Singing for unsticking your Qi and feeling good

October 17, 2016 0 comments Health, Stress

A long time ago I met Katie Rose at a business networking meeting in Crystal Palace. At the time I was starting to investigate how Tibetan singing bowls can be played to resonate with the body and induce a sense of calm and healing. Katie gives Sound Bath therapy sessions and so I wanted to know more. I discovered she also sings and plays a variety of instruments. In Chinese Medicine, we look at a person’s lifestyle, as well as their medical history and we sometimes see stuck ‘Liver qi’ and wonder how can we get that moving. We need to find what will resonate for that person. Often we need to look at creative outlets that also encourage more expansive breathing. Singing, rather than high energy cardio workouts, will be right for some people but not others. Singing induces the diaphragm to massage the ‘Liver’ and promote free flowing energy bringing suppleness, flexibility and simply feeling good. Katie writes more about her singing journey and how it connects to a person’s wellbeing.


Katie Rose on the Health Benefits of Singing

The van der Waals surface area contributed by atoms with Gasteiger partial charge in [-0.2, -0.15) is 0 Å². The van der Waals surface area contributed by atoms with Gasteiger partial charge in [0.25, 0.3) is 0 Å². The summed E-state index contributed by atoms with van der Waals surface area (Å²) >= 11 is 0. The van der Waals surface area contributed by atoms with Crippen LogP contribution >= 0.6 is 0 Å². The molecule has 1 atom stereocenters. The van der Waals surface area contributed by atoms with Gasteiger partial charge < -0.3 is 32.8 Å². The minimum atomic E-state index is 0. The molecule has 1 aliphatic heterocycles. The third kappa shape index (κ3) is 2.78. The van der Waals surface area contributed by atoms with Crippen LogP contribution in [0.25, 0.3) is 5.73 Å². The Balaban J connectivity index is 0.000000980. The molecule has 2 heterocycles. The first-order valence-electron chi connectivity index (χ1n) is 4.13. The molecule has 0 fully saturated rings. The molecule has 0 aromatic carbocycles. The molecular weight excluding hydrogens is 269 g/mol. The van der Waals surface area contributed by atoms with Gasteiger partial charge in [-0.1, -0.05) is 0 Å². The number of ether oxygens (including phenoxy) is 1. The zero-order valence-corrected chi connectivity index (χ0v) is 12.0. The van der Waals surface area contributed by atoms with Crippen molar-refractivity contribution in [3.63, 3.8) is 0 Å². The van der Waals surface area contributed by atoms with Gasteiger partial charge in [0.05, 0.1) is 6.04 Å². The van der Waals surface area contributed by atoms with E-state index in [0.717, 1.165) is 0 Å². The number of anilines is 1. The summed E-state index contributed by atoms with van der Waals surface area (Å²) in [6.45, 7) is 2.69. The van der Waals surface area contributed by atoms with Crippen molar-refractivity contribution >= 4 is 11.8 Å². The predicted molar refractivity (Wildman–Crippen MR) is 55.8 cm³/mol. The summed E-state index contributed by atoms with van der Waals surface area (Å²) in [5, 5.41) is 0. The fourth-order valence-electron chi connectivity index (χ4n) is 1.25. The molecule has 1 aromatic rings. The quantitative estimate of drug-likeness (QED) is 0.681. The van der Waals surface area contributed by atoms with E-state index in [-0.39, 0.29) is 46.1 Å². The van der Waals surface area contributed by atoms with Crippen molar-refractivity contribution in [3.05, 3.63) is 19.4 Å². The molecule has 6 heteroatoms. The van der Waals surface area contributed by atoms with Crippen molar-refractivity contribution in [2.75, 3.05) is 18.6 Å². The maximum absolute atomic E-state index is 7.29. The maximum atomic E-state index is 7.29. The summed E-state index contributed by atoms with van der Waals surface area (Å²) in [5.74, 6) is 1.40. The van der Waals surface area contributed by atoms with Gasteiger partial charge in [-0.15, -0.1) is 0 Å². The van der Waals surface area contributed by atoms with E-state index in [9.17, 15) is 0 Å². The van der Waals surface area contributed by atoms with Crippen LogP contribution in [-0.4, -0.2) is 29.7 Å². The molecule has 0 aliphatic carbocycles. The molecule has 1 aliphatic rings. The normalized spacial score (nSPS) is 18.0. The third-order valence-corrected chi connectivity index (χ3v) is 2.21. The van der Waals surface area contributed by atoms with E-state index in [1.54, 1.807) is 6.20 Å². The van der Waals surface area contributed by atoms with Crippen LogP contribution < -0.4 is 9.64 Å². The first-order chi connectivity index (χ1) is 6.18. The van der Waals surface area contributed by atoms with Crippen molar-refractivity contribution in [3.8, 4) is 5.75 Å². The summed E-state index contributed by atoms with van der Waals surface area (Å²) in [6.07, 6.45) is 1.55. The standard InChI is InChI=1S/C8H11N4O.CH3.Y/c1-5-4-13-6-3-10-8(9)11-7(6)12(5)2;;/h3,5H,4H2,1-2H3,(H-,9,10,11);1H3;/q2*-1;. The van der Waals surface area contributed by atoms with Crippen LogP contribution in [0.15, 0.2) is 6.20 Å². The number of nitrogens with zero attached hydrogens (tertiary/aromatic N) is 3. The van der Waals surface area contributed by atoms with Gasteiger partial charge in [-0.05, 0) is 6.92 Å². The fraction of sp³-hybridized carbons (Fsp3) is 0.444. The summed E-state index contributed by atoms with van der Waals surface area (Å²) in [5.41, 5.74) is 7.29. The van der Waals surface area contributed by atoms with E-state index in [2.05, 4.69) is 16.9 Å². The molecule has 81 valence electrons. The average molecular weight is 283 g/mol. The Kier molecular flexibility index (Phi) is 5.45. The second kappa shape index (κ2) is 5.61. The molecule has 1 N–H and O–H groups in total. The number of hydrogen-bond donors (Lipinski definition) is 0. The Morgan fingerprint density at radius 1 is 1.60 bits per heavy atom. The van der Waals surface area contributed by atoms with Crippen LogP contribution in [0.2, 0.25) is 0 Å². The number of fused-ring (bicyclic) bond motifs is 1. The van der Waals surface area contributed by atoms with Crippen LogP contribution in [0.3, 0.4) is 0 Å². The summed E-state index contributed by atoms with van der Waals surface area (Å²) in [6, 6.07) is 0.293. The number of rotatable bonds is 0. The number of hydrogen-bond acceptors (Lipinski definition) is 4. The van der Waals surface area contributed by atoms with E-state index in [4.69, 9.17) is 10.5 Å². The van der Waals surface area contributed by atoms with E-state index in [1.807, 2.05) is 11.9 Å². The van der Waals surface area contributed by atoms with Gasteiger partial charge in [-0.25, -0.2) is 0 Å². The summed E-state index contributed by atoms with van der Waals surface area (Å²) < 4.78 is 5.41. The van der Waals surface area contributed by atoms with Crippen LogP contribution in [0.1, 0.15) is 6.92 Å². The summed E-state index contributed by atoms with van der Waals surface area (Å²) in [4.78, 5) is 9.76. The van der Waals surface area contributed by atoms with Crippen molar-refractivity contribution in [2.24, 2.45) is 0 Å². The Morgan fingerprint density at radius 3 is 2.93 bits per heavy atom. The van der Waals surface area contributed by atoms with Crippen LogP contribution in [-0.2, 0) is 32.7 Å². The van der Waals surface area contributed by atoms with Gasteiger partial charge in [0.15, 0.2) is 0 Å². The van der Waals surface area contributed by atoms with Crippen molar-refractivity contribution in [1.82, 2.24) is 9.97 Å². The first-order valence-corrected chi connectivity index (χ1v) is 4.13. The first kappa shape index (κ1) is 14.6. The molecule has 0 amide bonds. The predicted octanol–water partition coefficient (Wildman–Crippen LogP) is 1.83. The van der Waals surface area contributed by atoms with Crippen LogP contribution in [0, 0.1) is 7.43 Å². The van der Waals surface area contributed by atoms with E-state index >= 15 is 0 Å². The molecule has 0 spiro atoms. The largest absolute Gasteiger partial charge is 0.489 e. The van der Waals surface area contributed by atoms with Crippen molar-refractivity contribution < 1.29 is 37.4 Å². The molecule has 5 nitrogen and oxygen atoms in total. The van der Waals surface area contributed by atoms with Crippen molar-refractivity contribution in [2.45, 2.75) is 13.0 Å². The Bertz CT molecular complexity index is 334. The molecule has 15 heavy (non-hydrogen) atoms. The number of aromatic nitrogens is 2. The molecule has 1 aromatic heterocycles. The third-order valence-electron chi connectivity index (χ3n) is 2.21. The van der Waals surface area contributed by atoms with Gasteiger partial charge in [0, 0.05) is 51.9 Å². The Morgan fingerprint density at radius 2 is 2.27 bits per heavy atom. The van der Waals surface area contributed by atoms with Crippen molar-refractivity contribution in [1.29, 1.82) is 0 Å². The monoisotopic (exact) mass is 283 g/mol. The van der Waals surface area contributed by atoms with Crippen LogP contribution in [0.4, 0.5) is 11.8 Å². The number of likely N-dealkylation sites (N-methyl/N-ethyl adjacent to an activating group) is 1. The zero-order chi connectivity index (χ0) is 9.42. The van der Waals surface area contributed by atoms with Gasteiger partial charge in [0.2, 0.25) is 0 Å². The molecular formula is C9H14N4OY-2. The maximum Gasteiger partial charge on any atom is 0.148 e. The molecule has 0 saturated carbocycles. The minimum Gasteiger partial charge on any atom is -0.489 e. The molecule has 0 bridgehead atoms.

Health benefits of singingExploring the connection between singing and wellbeing has been my lifelong mission and I now lead sessions for groups and individuals including groups for patients with respiratory, cardiac and renal patients in hospitals.  What I see time and time again is that singing has the power to reconnect us to a core sense of ourselves and our self-expression.  This is separate to any musical education we may or may not have had – many people’s journey to singing involves reclaiming their voice from negative messages from the past.  So much joy arises when we realise that our voice is an indwelling instrument for self-tuning and that singing is our birthright with immense wellbeing benefits.


Now recognised by health researchers as a form of gentle cardio-vascular exercise, singing deepens and expands our breath cycle and as a result regulates heart rate and brain waves.   Singing has been used to help connect with those who have lost speech or memory after brain injury, as music engages many areas of the brain.  Whether we are tapping our feet, recalling a fond memory, focusing on remembering lyrics, shedding a tear or letting our hair down as we sing, it’s a whole person experience. Singing boosts our confidence and communication skills, enabling us to speak our truth and express our emotions safely.  When we sing in groups we restore a sense of trust, safety and connection with others and form important friendships.  So next time you sing along with the radio, hoover or shower, do so knowing that you are boosting your wellbeing as well as having fun.


Katie Rose – singer, musician, facilitator, writer

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